If you say it can`t be done then i`ll try it

    • Edited by IronRazerz Sunday, February 3, 2019 12:22 PM
    Sunday, February 3, 2019 12:15 PM
  • This property issue is beside the point.  My comment is about different treatment of an assignment statement.  When coded inline, eg as i=i+1 where i is readonly, the compiler diagnoses it.  When a readonly is passed byref, you get a different result, namely the code compiles and the byref attribute is counterfeited/ignored.  Coding workarounds are not what I'm looking for.  What I am looking for is support for my position or a reason why I am wrong.
    Sunday, February 3, 2019 12:43 PM
  • This property issue is beside the point.  My comment is about different treatment of an assignment statement.  When coded inline, eg as i=i+1 where i is readonly, the compiler diagnoses it.  When a readonly is passed byref, you get a different result, namely the code compiles and the byref attribute is counterfeited/ignored.  Coding workarounds are not what I'm looking for.  What I am looking for is support for my position or a reason why I am wrong.

    For support you can ask by the feedback button, below is in VS2017, prior versions before VS2015 will be in a different location. Depending on the issue and how well you ask dictates responses. If you go this route give variable names better names and longer than one character.


    Please remember to mark the replies as answers if they help and unmark them if they provide no help, this will help others who are looking for solutions to the same or similar problem. Contact via my Twitter (Karen Payne) or Facebook (Karen Payne) via my MSDN profile but will not answer coding question on either.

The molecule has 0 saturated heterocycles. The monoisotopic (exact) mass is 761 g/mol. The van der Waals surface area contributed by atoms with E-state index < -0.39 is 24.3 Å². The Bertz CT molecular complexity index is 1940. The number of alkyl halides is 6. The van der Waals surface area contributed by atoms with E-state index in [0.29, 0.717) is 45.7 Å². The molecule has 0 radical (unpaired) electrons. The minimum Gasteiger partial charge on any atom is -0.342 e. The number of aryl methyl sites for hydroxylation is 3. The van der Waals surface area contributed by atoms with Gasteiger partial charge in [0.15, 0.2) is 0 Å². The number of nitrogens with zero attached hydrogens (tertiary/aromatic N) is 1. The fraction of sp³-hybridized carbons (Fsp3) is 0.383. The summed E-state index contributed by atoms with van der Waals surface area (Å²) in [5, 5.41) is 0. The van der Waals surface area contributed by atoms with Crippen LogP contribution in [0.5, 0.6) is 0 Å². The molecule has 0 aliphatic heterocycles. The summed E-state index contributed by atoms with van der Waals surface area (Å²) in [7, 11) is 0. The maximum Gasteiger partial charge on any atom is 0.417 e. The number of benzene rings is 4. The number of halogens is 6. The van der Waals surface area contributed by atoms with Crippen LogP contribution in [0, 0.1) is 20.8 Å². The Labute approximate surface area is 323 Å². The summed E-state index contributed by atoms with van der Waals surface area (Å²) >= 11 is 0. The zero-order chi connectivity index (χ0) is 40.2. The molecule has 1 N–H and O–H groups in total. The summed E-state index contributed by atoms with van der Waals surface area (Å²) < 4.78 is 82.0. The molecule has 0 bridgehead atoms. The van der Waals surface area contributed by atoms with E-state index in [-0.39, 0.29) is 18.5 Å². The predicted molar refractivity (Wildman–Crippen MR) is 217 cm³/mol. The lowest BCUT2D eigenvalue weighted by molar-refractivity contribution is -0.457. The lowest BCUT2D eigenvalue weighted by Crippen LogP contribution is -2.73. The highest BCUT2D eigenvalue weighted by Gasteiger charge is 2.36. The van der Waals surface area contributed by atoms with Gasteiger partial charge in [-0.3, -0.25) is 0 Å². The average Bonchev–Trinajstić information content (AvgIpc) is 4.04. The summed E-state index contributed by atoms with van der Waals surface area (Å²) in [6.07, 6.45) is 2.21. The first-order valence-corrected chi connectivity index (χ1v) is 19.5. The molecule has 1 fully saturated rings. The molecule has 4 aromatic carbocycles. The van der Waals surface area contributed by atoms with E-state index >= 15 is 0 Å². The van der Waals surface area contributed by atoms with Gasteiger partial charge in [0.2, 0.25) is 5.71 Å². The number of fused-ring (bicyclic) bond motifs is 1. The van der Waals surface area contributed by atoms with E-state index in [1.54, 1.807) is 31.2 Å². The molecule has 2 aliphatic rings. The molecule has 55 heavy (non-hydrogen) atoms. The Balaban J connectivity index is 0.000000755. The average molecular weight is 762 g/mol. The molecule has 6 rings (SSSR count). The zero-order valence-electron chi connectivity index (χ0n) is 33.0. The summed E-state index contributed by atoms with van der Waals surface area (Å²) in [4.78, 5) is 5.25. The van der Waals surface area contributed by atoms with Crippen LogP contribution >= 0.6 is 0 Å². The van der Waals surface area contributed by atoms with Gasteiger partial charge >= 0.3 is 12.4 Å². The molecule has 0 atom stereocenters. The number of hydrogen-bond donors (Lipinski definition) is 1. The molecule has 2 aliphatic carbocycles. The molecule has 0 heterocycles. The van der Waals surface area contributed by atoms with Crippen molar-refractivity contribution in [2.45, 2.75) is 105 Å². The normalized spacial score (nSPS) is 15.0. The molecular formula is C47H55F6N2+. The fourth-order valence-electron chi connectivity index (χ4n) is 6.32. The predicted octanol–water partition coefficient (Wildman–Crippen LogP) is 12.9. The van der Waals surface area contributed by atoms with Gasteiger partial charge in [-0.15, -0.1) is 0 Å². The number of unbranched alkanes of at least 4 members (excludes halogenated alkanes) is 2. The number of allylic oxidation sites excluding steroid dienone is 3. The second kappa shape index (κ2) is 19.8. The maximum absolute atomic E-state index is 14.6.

VB Forums - moderator
    profile for Karen Payne on Stack Exchange, a network of free, community-driven Q&A sites

    Sunday, February 3, 2019 1:22 PM
  • This property issue is beside the point.  My comment is about different treatment of an assignment statement.  When coded inline, eg as i=i+1 where i is readonly, the compiler diagnoses it.  When a readonly is passed byref, you get a different result, namely the code compiles and the byref attribute is counterfeited/ignored.  Coding workarounds are not what I'm looking for.  What I am looking for is support for my position or a reason why I am wrong.

     Hmmm...  that is strange it lets you build without showing you the error.  I would guess that maybe you might have some VS Exception Settings or maybe some other Settings in the VS Options that have been turned On or Off somehow.  If I paste your code into VS as it is,  it does not build because,  it is showing the problem with i being ReadOnly,  as seen in the image below.

     The i has the red line under it and shows the following error before I can even build it  ->  BC30064    'ReadOnly' variable cannot be the target of an assignment.  It does this no matter if I use  "i += 1"  or if I use "i = i + 1".  A ReadOnly variable is just that,  you can only read the value from it,  you can not change the value of it.  That is true no matter if you pass it ByRef or ByVal.

     

     However,  maybe I am just not understanding what answer you are looking for?  8)

     PS - It would not make sense to pass a ReadOnly variable ByRef to begin with.  Using ByRef would give you no more access to the variable than passing it ByVal.  You still would only be able to get/read the variable value,  not assign new values.


    If you say it can`t be done then i`ll try it

    • Edited by IronRazerz Sunday, February 3, 2019 1:42 PM
    Sunday, February 3, 2019 1:34 PM
  • By the way, this behaviour is valid according to Language Specification (Version 11, §9.2.5.2, “Copy-in copy-back”), but it is not clear how to enable a warning message.

    Sunday, February 3, 2019 1:59 PM
  • I surrender
    • Marked as answer by amercer Sunday, February 3, 2019 8:44 PM
    Sunday, February 3, 2019 8:44 PM